Mark Cohen's origins explain both his incessant desire to improve the world and the restless drive he brought to the task. Born on 26 November 1849 in the Stepney district of London, England, he was the eldest child of Hyman Cohen, a paper stainer, and his wife, Caroline Benjamin, a hatmaker's daughter. The family, with two children, arrived in Melbourne, Australia, about May 1853; a third child, born on the voyage, died the same year. At least seven further children were born, two dying in childhood.
At first a merchant in Collingwood, Hyman Cohen later ran railway refreshment rooms at Ballarat and Brighton, a Melbourne suburb, and also managed hotels in Ballarat. Mark was educated at Mr Mitchell's and J. H. Pope's schools in Ballarat, and the Jewish school in Melbourne. His father suffered mixed fortunes, being twice forced into insolvency. By 1863 Hyman Cohen had crossed to Otago, New Zealand, where he invested in a Waikouaiti hotel, but when his family arrived in Dunedin in June he was £1,000 in debt and facing a spell in gaol. He continued in the Dunedin hotel trade, survived another insolvency in 1866, and was imprisoned for fraud in 1872. He disappeared from the record in the mid 1870s.
Apprenticed first to a painter-signwriter, then briefly articled in a law office, Mark, probably in 1865, joined the Otago Daily Times's publishing department. Caught up in a strike by paper runners against a pay cut, he refused to apologise as the price of survival and was sacked. He moved to W. J. Henningham's Evening Star as office junior, showing his abilities as a 17-year-old by keeping the paper going when Henningham fell ill. He was 'prodigiously rewarded' with a silver watch, doubled wage, the 'nucleus of a classical library', free shorthand lessons and promised promotion to reporter.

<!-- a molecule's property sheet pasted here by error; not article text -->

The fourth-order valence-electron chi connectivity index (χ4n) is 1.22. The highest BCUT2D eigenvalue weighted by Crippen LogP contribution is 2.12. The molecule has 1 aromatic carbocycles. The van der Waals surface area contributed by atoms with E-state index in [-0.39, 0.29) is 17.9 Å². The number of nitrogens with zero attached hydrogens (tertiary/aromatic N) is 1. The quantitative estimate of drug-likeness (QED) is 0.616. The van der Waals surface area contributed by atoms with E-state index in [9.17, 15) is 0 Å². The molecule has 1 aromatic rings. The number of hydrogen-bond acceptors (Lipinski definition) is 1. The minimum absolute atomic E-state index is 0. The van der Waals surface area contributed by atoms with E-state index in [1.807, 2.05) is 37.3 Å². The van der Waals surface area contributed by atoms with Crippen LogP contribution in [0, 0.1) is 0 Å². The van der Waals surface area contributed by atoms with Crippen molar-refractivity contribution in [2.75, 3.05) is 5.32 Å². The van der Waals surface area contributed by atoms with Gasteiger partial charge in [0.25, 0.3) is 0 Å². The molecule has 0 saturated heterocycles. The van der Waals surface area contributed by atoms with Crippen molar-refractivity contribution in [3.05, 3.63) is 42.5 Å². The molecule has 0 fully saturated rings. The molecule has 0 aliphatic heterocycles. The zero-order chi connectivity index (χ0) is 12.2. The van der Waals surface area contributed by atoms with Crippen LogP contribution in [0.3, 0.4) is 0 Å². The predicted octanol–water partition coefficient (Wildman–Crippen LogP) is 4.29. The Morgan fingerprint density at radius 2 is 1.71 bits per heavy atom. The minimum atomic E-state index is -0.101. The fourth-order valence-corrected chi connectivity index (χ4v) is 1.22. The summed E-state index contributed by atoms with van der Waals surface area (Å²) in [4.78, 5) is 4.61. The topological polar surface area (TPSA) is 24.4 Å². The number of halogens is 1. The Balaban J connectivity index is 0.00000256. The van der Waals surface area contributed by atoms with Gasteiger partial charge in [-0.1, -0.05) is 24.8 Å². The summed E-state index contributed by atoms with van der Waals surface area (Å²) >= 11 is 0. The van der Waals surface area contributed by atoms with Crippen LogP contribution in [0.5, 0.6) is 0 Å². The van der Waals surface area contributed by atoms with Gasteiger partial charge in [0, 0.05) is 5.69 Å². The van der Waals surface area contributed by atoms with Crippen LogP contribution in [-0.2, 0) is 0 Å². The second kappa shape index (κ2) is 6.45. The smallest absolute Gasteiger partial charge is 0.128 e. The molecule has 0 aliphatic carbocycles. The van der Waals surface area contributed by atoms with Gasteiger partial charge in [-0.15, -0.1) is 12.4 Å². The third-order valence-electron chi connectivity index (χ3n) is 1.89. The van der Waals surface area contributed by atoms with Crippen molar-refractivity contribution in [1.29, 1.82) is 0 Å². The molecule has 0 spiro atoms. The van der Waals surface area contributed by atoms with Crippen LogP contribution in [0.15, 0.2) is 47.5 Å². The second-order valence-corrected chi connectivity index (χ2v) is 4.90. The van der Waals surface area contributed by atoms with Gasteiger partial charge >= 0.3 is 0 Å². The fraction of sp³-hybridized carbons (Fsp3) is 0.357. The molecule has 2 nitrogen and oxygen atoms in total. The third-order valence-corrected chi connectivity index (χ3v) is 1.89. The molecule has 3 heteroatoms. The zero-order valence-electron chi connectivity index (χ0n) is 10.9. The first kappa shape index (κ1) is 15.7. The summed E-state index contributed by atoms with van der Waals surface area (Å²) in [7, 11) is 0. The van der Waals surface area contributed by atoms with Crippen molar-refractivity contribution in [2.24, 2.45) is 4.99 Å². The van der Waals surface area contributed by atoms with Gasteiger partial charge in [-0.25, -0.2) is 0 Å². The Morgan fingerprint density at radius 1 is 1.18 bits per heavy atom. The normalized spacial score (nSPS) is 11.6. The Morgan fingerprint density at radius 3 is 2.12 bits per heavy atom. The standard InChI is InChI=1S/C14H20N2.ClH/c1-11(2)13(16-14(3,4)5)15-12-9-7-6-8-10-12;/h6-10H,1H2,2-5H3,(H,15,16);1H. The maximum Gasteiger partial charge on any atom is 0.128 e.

Cohen not only became rapidly fluent in shorthand, but also later took courses in French, German, English and constitutional history. After reporting for the Star he joined Julius Vogel's New Zealand Sun in 1869. He returned to Henningham when the Sun folded, and continued with the Star when it was taken over by George Bell. It was as Bell's protégé that Cohen established himself as a crusading journalist. After four years in the parliamentary press gallery in the 1870s he became Star sub-editor, then associate editor, and editor in 1893. He was supported throughout by his younger brother, Albert, himself parliamentary correspondent for 20 years and columnist on racing, sport and the theatre.
Under Cohen the Star further expanded in size and reputation, its reforming zeal apparent in editorials, news coverage and regular fund-raising campaigns for community development. Cohen represented New Zealand at international press congresses, always absorbing the latest social reforms and innovations. He was never reluctant to affirm the value of the British Empire and the desirability of compulsory military training. He retired in 1920 after 55 years in newspapers.
Sport dominated Cohen's spare time in his youth. Although short-sighted, he developed his billiards on pub tables and followed the horses more than his pocket allowed. But cricket was his real enthusiasm, first as a competent underarm bowler, then as founder of the Albion club in the 1860s, and chairman of the Otago Cricket Association.
On 3 December 1879, at Dunedin, Mark Cohen married 19-year-old Sarah (Sara) Isaacs. The couple had four children within five years; the eldest, Eva, died of diphtheria in 1884. Cohen's interests became coloured by family commitments. In 1884, when individual school committees were re-established in Dunedin, he successfully stood for the Union Street and (in 1886) George Street school districts. He immediately persuaded other committees to join a Dunedin and Suburban Schools Conference to exert leverage against the Otago Education Board and achieve further reforms: a fairer voting system, equal committee voting rights for women, compulsory school attendance, greater committee responsibility in teacher selection, and a revised syllabus. Two of Cohen's children attended a private kindergarten, and he became particularly interested in the Californian free kindergarten system, persuading Rutherford Waddell, Rachel Reynolds and others to establish Dunedin's first such kindergarten in 1889. By 1914 there were three in the city, and the movement had spread through New Zealand, Cohen always its champion.